In general, in one aspect, the invention relates to a system for data management pipelining execution of I/O operations, comprising, a first (input/output) I/O operation, and a pipeline comprising a plurality of different stages, wherein the pipeline is configured to complete the first I/O operation by executing the stages of the pipeline corresponding to the first I/O operation, wherein each of the stages of the pipeline is executed in sequence.

In general, in one aspect, the invention relates to a computer usable medium having computer readable program code embodied therein for causing a computer system for executing a method for data management pipelining execution of input/output (I/O), comprising computer readable program code to obtain a first I/O operation, determine a first plurality of stages of a pipeline needed to execute the first I/O operation, and execute each of the first plurality of stages to complete the I/O operation, wherein the first plurality of stages is a subset of a plurality of stages associated with pipeline, and wherein each of the first plurality of stages of the pipeline is executed in sequence.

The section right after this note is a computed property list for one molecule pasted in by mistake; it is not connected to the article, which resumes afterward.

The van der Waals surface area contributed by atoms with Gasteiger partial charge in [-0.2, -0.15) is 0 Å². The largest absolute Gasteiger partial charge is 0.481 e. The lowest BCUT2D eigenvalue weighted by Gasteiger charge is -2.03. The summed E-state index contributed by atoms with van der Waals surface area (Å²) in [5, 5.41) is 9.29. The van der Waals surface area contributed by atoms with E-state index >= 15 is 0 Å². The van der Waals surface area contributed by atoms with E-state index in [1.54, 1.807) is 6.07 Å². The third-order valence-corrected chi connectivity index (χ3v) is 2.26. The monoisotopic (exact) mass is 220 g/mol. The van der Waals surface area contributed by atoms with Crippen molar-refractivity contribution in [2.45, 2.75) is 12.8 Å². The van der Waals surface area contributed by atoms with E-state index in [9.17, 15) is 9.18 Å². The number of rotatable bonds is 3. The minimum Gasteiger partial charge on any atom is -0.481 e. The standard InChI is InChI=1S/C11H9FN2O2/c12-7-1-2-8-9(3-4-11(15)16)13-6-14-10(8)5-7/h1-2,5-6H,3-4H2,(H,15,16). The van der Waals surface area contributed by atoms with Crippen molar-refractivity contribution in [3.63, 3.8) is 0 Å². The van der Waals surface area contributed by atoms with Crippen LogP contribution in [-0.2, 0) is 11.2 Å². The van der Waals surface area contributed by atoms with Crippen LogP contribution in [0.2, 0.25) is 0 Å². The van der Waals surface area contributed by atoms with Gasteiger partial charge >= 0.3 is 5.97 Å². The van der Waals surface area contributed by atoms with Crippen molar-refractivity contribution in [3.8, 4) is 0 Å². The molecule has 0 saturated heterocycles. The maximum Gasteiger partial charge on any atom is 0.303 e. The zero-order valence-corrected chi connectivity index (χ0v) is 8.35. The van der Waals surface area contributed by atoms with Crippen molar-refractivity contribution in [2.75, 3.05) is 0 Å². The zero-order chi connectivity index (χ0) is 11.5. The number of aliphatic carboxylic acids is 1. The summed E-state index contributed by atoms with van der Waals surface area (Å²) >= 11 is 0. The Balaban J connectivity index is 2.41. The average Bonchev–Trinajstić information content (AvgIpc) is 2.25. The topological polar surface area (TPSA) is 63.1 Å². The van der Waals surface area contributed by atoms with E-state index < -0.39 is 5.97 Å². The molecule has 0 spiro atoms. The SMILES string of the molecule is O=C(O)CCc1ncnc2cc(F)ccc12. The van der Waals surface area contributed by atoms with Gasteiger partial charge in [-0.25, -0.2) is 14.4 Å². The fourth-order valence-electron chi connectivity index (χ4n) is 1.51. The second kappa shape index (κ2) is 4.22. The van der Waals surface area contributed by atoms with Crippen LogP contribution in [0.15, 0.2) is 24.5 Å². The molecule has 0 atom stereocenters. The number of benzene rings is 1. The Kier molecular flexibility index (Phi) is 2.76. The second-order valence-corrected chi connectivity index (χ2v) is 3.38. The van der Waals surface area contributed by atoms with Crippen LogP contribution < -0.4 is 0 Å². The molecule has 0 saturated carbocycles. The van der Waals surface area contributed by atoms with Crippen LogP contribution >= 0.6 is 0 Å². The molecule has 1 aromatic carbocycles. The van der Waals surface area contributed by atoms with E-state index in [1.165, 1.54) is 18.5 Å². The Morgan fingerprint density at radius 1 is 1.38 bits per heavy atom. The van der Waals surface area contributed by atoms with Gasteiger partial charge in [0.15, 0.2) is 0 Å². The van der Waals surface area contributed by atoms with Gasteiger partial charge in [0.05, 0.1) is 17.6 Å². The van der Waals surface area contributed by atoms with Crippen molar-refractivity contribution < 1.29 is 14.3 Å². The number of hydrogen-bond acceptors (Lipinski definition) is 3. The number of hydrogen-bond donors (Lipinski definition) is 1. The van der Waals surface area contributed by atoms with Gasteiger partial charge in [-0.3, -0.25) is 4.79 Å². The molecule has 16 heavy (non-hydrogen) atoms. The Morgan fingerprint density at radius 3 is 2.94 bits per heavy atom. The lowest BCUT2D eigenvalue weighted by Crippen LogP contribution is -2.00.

Other aspects of the invention will be apparent from the following description and the appended claims.

BRIEF DESCRIPTION OF DRAWINGS

FIG. 1 shows a system architecture in accordance with one or more embodiments of the invention.

FIG. 2 shows a storage pool allocator in accordance with one or more embodiments of the invention.

FIG. 3 shows a hierarchical data configuration in accordance with one or more embodiments of the invention.

FIG. 4 shows a diagram of an I/O pipeline in accordance with one or more embodiments of the invention.